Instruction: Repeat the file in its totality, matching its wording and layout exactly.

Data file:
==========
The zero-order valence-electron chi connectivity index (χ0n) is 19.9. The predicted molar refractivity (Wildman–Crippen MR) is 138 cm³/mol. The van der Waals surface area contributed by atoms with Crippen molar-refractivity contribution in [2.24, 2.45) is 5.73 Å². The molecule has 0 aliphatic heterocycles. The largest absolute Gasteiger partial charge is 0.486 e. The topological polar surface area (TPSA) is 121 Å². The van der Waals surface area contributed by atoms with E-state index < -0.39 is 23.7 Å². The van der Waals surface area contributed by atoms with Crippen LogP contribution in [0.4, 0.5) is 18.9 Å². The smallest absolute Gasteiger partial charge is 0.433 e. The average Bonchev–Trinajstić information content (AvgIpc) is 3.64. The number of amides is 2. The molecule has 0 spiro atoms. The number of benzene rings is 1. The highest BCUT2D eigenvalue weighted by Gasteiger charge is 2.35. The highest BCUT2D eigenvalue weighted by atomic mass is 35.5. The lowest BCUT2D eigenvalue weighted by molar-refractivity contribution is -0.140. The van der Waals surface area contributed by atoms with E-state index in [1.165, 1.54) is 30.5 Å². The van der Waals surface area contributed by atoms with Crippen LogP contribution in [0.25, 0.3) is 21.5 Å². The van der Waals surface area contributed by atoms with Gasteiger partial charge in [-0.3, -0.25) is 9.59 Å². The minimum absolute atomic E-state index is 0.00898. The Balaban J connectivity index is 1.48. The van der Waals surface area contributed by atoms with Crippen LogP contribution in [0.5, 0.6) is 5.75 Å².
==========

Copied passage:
The zero-order valence-electron chi connectivity index (χ0n) is 19.9. The predicted molar refractivity (Wildman–Crippen MR) is 138 cm³/mol. The van der Waals surface area contributed by atoms with Crippen molar-refractivity contribution in [2.24, 2.45) is 5.73 Å². The molecule has 0 aliphatic heterocycles. The largest absolute Gasteiger partial charge is 0.486 e. The topological polar surface area (TPSA) is 121 Å². The van der Waals surface area contributed by atoms with E-state index < -0.39 is 23.7 Å². The van der Waals surface area contributed by atoms with Crippen LogP contribution in [0.4, 0.5) is 18.9 Å². The smallest absolute Gasteiger partial charge is 0.433 e. The average Bonchev–Trinajstić information content (AvgIpc) is 3.64. The number of amides is 2. The molecule has 0 spiro atoms. The number of benzene rings is 1. The highest BCUT2D eigenvalue weighted by Gasteiger charge is 2.35. The highest BCUT2D eigenvalue weighted by atomic mass is 35.5. The lowest BCUT2D eigenvalue weighted by molar-refractivity contribution is -0.140. The van der Waals surface area contributed by atoms with E-state index in [1.165, 1.54) is 30.5 Å². The van der Waals surface area contributed by atoms with Crippen LogP contribution in [0.25, 0.3) is 21.5 Å². The van der Waals surface area contributed by atoms with Gasteiger partial charge in [-0.3, -0.25) is 9.59 Å². The minimum absolute atomic E-state index is 0.00898. The Balaban J connectivity index is 1.48. The van der Waals surface area contributed by atoms with Crippen LogP contribution in [0.5, 0.6) is 5.75 Å².